The vascular access triage tool has been designed as an aide to understand if a PIVC or extended dwell catheter is appropriate for the patient. This tool incorporates the Vessel Health and Preservation vein assessment tool to assess VA appropriateness.

These tools work hand in hand and are used to implement the change in thinking and practise needed to deliver the right device for the right patient at the right time.

To answer the true question of training, Vygon UK have built a full eLearning package for device placement and care and maintenance. The EDC, Midline and PICC packages are accredited by the Royal College of Nursing (RCN) and offer 5 CPD points. The care and maintenance package is accredited by CPD UK. This standardises the approach to training and level of competency required to make the introduction of this initiative clinically and patient safe, as the competency framework is fully evidence based.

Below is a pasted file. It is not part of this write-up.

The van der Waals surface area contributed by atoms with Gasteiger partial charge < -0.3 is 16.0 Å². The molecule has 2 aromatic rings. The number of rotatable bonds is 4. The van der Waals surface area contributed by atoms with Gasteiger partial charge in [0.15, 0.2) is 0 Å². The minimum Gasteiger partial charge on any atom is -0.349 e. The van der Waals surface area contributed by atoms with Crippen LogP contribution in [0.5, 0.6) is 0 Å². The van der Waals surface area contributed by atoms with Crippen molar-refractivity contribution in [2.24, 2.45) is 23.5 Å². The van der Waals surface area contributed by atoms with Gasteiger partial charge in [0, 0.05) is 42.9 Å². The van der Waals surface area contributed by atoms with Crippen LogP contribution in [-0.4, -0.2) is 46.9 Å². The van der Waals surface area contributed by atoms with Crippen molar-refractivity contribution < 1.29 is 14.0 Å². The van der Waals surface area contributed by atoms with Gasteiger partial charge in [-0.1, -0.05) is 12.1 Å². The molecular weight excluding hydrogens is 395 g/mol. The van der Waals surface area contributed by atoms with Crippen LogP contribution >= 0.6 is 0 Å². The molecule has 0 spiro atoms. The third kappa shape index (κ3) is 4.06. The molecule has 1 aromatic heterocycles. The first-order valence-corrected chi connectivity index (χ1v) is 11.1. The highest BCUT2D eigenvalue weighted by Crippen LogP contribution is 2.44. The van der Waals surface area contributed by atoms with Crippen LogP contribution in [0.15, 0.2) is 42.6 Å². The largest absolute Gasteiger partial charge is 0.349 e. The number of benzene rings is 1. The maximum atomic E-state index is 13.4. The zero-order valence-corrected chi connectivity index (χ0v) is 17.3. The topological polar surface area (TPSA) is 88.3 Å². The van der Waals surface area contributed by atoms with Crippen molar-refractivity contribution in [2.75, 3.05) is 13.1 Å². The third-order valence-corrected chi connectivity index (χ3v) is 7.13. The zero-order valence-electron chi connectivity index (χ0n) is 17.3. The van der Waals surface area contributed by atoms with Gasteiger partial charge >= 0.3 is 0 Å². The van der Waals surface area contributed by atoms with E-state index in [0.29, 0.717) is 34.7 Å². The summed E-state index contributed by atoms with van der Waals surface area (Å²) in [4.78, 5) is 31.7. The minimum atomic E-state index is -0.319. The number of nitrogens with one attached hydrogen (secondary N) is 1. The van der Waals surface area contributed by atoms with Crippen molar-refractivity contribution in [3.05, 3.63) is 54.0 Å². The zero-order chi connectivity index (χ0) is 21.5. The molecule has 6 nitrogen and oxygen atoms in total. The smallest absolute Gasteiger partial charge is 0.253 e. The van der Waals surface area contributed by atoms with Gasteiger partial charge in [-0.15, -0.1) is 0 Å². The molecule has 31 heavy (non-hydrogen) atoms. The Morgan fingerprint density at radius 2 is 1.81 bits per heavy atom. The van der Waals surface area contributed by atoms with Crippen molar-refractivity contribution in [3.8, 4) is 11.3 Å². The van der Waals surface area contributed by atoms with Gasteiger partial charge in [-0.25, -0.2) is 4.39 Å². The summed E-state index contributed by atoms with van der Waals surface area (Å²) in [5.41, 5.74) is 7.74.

At Vygon, we propose to look at the holistic view of the patient journey and the cause and effect of cannula failure. By using the tools described, it is possible to assess a patient who needs vascular access and select the most appropriate device for the patient journey. This will improve operational efficiency, save money via wasted product and nurse/clinician time, reduce the amount of waste produced per patient journey and increase the satisfaction of patients and staff.



  1. Zingg, W. and Pittet, D. (2009) Peripheral Venous Catheters: An Under-Evaluated Problem. International Journal of Antimicrobial Agents, 34, 38-42.
  2. Clinical Review Safety Peripheral Intravenous Cannula; SPIVC Report. Clinical Evaluation Team, NHS. 161018.docx.
  3. Waitt C, Waitt P, Pirmohamed M: Intravenous therapy. Postgraduate Medical Journal
    2004, 80(939):1-6.
  4. Alexandrou E, Ray-Barruel G, Carr PJ, Frost SA, Inwood S, Higgins N, Lin F, Alberto L, Mermel L, Rickard CM; OMG Study Group. Use of Short Peripheral Intravenous Catheters: Characteristics, Management, and Outcomes Worldwide. J Hosp Med. 2018 May 30;13(5). doi: 10.12788/jhm.3039. PMID: 29813140.
  5. Rickard, C. M., McCann, D., Munnings, J., & McGrail, M. R. (2010). Routine resite of peripheral intravenous devices every 3 days did not reduce complications compared with clinically indicated resite: A randomised controlled trial. BMC Medicine, 8.